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Dirty Pretty Things

  • compiled by Jeffrey Overstreet Copyright Christianity Today International
  • 2003 1 Jan
Dirty Pretty Things
from Film Forum, 08/07/03

When the government turns a blind eye and crime rules the streets, who is the most dangerous person? Answer: A righteous man. That's the theme of Dirty Pretty Things, the compelling new slow-burn thriller from director Stephen Frears.

Frears never makes the same movie twice. Having helmed projects like My Beautiful Launderette, Prick Up Your Ears, Dangerous Liaisons, and High Fidelity, he is clearly one of the most versatile and unpredictable directors working today. His latest is yet another change of pace. It is also one of his best films, and one of the most original thrillers to come along in years.

Dirty Pretty Things is about a contemporary nightmare. We are drawn into the anxiety-heavy existence of desperate overworked immigrants—some legal, some otherwise—trying to survive in the overlooked areas of the big city. This particular story takes place in London, but Frears's avoidance of familiar landmarks keeps you from dwelling on that fact. The plot is populated with the people who are willing to do the jobs most people refuse. They are, in a way, invisible and taken for granted.

But Frears avoids the curse of films about social dilemmas. By making the film a thriller that echoes such classics as Blue Velvet and Casablanca, he gives us a suspenseful, romantic, and sharply funny story of ethical dilemmas behind closed doors.

The story follows Okwe (Chiwetel Ejiofor of Amistad in a powerful, stoic performance) as a Nigerian immigrant trying to dodge the immigration police even as he tries to interrupt a sinister criminal operation going on in the fancy hotel where he works as a desk clerk. But the closer Okwe gets to solving the mystery, the closer he brings himself to deportation. Worse, when his malevolent employer (Sergi Lopez) finds out about the woman close to his heart (Audrey Tautou of Amelie), he must risk his life in order to save her from the hands of cruel and manipulative opportunists.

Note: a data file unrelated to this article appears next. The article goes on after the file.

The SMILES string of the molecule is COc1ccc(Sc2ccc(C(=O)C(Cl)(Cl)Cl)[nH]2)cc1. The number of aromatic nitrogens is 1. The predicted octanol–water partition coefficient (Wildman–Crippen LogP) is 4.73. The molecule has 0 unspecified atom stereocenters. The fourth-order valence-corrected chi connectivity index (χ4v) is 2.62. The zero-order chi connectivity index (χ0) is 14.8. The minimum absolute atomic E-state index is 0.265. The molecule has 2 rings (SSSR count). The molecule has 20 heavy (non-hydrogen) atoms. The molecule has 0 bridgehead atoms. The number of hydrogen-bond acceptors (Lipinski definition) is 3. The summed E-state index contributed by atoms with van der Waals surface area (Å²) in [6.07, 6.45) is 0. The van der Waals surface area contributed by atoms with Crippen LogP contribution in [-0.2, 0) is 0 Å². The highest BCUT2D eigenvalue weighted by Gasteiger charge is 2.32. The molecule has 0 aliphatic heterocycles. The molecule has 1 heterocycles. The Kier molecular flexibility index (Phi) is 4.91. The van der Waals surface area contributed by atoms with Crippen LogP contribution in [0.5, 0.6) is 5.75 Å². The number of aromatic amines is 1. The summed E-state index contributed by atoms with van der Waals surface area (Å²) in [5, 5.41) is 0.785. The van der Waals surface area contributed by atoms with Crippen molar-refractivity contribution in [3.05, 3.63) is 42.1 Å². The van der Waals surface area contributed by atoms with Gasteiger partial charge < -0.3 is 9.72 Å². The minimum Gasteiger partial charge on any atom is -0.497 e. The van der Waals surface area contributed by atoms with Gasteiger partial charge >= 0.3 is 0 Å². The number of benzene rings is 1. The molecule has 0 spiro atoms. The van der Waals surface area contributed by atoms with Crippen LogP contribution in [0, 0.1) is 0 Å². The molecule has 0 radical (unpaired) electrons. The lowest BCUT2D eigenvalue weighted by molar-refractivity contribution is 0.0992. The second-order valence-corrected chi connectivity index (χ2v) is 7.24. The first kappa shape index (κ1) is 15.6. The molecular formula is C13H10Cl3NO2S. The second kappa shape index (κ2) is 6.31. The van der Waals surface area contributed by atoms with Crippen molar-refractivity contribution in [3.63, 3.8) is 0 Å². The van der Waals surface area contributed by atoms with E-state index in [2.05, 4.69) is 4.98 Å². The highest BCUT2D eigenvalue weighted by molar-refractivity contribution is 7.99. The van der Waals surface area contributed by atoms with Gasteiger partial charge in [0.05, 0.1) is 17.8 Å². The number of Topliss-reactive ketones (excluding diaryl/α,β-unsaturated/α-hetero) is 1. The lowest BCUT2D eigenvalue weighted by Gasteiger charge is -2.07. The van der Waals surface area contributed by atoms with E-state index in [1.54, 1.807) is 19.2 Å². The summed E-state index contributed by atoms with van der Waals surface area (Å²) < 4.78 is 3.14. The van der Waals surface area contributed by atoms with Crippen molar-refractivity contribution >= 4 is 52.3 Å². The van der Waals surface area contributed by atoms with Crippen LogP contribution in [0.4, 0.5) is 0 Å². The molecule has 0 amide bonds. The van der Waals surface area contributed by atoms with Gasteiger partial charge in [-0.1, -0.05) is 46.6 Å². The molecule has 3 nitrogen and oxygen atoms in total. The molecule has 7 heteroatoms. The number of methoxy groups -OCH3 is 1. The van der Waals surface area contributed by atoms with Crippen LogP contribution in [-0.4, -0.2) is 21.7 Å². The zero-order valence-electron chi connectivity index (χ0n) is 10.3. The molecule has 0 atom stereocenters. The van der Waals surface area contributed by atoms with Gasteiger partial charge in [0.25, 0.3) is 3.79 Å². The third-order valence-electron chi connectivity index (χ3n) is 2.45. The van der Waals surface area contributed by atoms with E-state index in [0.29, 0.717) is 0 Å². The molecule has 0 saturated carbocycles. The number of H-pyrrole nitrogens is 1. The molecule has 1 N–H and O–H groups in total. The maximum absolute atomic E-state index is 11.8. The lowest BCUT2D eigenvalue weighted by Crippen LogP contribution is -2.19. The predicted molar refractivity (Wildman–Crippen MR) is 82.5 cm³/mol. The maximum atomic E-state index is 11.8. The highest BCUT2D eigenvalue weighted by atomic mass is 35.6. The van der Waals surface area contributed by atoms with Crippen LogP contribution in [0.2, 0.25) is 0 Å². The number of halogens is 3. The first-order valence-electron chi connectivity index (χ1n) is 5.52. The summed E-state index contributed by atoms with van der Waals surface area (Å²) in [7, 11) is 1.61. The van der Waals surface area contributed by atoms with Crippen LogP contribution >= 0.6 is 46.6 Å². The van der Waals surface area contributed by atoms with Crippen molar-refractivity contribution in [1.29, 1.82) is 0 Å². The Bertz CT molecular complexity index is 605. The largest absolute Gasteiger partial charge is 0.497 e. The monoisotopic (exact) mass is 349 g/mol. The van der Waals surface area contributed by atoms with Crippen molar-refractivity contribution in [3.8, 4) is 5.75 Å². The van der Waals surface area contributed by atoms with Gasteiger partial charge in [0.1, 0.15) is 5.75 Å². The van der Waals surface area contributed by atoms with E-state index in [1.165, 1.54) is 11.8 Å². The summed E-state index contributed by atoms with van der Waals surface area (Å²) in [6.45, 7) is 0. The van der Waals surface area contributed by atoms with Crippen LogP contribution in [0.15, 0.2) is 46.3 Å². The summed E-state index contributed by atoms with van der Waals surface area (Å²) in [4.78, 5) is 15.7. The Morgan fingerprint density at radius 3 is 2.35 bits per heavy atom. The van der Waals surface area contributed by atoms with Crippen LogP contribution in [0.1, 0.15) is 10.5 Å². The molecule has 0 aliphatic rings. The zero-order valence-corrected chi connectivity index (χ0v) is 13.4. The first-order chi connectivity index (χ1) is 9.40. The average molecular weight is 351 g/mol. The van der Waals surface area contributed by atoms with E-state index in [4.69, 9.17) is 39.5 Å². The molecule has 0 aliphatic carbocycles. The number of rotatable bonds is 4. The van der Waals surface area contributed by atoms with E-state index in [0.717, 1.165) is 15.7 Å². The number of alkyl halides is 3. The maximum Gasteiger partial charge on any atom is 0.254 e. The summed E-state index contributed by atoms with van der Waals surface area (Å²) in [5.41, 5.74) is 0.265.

Gerri Pare (Catholic News Service) writes, "Steven Knight's well-crafted script builds suspense alongside character development. Strong performances certainly add to the sleek allure of this strange blend of film noir with a little twist of black comedy. But it is just as much a rather heartbreaking look at abused aliens with little recourse but disturbingly desperate measures."

Jerry Langford (Movieguide) calls it "an absorbing story with likable characters facing real-life dilemmas. The situational ethics are worthy of much discussion following the movie. [The film] is seriously marred by moral relativism, which attempts to argue that the ends justify the means. Also, the characters begin to lose spiritual faith and become their own saviors for their problems."

It is true that the hero makes a point that he has "no religion." But I would argue that the film is not marred by portrayals of unethical behavior. The film gives us characters making very believable decisions, and while we may not agree with their choices, we are not being encouraged to behave unethically. On the contrary, if the film has any agenda at all, it is to awaken us to the needs of the underprivileged. It should inspire compassion and care, not vigilante justice.

Langford is right when he writes, "The plight of illegal immigrants presented [here] is a deeply moving story, which should genuinely motivate Christians to reach out to these needy and downtrodden people. Christ died for these people, and Christians should be prompted to love them into his kingdom."

Many mainstream critics are applauding the film as one of Frears's finest, perhaps one of the best films of the year.

from Film Forum, 09/04/03

Regarding Stephen Frears' thriller Dirty Pretty Things, Andrew Coffin (World) says, "The movie realistically, sometimes graphically, portrays immigrant life. [It] deserves a strong R. The more brutal images in the film, although almost never explicit, are still disturbing. Even what is implied is often hard to take, particularly as [the heroine] faces sexual abuse by several employers. But the best scenes in the film show [the hero], by contrast, exhibiting a quiet resolve, intelligence, and compassion that guide him through this grimy underworld."